“Many of these techniques are based on giving a sense of security to participants who are going through an unfamiliar process.”

“Show an agenda which describes the coming session in conservative terms, without being dishonest. For example, an agenda point of ‘role-play session’ or ‘live street research’ will terrify some group members, but you can describe the same session as ‘understanding the customer’ and no one will think twice.”

“Make sure you understand the organization’s language”

Re: normalize feelings of discomfort and shitty first drafts (401)

Re: Finding great service design staff (460-1):

  • Look for someone to hug
    Service design is about interacting and understanding humans, and you need a people person to do this – someone who genuinely radiates empathy and interest in others. Huggable is highly employable.
  • Look for a humble expert.
    The job of a service designer is 90% about listening, understanding, and adapting to the end users’ and clients’ needs. There's little room for big egos looking to push their own ideas. Search for expert listeners, facilitators, and team players.
  • Look for a philosophical craftsman.
    Service design is a craft. It's about doing, but also about contemplating and learning. So, you want to balanced mix of tinkering and thinking; someone who is learning by doing and doing to learn.
  • Look for a zoom lens.
    An important skill for a service designer is the ability to change perspectives – from macro to micro, from technical platform to human needs, from system to touchpoint, from strategy to solution. Preferably, you want someone who can handle these various perspectives all at the same time.
  • Look for meticulous simplicity.
    Life and humans are complex, often too complex to make complete sense of. A service designer has to have the ability to see the relevant patterns and simplify overwhelming information in order to deliver manageable results to enthuse the audience. If the design is too complex, you haven't done your homework.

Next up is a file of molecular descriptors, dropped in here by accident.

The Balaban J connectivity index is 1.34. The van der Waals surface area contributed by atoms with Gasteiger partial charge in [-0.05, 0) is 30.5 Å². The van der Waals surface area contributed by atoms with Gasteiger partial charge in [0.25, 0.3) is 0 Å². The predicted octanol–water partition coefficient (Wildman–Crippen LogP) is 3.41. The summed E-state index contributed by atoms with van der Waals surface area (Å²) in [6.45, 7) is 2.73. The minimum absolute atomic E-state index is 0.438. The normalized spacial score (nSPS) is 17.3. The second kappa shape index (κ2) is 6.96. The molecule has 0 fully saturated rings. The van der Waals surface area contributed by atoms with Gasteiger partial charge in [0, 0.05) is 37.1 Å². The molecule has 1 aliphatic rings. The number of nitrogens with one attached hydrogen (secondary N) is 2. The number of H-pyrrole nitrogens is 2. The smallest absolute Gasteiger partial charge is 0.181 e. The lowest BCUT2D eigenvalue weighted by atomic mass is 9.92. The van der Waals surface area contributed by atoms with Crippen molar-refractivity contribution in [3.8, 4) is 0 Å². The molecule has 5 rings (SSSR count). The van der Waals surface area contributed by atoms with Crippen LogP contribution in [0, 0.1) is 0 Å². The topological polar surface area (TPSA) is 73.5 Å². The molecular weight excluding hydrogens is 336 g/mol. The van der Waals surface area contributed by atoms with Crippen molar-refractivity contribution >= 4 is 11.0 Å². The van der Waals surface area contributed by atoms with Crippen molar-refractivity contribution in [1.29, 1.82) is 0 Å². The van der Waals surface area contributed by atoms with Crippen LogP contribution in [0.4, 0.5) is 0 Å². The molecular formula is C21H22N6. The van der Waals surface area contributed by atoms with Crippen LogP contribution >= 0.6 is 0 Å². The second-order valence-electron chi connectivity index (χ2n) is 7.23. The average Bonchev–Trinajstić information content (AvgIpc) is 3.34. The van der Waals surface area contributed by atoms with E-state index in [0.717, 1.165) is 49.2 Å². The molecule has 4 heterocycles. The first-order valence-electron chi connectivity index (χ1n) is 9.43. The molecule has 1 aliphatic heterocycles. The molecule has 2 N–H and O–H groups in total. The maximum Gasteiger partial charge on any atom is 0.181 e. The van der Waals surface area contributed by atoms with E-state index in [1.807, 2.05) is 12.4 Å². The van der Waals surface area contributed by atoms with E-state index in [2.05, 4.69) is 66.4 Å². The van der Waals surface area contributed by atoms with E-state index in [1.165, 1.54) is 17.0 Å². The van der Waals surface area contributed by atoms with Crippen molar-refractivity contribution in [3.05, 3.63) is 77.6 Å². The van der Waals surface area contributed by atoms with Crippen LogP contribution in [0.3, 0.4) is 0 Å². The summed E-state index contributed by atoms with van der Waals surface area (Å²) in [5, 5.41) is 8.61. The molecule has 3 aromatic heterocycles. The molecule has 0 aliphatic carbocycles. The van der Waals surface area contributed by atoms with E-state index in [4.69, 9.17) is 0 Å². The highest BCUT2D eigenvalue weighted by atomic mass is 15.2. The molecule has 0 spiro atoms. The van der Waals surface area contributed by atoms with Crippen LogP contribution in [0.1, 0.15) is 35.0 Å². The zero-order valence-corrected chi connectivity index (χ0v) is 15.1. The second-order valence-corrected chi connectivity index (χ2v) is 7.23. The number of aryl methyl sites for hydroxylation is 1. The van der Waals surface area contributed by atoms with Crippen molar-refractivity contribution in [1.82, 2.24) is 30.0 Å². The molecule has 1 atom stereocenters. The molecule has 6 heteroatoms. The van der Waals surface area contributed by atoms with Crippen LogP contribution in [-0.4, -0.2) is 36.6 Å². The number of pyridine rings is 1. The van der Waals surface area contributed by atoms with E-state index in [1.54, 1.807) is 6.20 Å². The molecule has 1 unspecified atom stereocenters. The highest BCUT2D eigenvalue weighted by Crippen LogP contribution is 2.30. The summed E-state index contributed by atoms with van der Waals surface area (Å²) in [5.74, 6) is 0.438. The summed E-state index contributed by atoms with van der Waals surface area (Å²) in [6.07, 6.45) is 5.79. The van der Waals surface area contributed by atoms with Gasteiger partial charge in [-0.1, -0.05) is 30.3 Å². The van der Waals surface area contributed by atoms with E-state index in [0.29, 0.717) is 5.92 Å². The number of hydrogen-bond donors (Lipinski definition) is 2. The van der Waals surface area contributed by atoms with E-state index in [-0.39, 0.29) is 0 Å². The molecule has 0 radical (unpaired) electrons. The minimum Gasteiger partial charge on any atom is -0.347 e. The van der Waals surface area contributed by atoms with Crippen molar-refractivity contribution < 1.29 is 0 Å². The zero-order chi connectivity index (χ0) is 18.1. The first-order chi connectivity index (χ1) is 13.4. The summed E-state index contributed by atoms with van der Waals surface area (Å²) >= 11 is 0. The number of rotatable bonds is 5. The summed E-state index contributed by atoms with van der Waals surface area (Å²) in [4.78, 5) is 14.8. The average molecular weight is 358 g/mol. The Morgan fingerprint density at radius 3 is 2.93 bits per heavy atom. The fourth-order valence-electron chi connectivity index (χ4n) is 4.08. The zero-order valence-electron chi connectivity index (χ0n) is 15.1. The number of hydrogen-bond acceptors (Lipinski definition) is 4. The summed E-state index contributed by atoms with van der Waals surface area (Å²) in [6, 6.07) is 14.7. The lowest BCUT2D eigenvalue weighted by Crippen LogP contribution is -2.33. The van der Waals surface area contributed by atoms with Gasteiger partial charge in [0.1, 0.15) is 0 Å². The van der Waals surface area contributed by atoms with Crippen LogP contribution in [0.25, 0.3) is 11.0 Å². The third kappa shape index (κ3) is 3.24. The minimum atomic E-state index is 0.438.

• Look for spelling mistakes.
    Is the applicant’s spelling really crappy? Great! A cover letter or CV full of misspellings is something that raises our interest. Dyslexics typically have to find alternative ways of gathering knowledge and have developed their own strategies to learn, work, and achieve – skills that are great in a service design project. And hey, there's always spell check.
  • Look for bipolar education.
    Has a person studied seemingly contradictory subjects? A combo of ‘rational’, process-driven fields mixed with ‘creative’, emotionally driven education shows an ability to be (and interest in being) both intuitive and logical and to switch between them – a great trait. Biochemistry (PhD)/Interactive Art Direction is one combo that developed a brilliant service designer. Business Admin/Product Design is another.
  • Look for international lovers.
    It can't be a coincidence that many of the top services designers we've recruited have had partners from different cultures. Maybe it's a sign of curiosity about other people and perspectives. Extensive traveling is also a good sign.
  • Look for humans.
    When browsing through an applicant's portfolio, can you see people? Too much focus on the details of the solution and little effort made to explain the benefits to users can be an indication of a person lacking the right perspective. We have to remember, a service designer’s solutions are often mere puzzle pieces to facilitate users’ lives.

Re: leading organizations that integrate service design (467-70)

  • Understand the design process
  • Lead through co-creation
  • Eat your own dog food → regularly become a customer of your own organization
  • Practice empathy
  • Look beyond quantitative statistics and metrics
    • Qualitative, mixed-method approaches
  • Reduce fear of change and failure
    • Ask for prototypes instead of presentations
  • Use customer-centric KPIs
  • Disrupt your own business
    • Empower employees to find problems and suggest projects
  • Make design tangible
  • Bring service design into the organizational DNA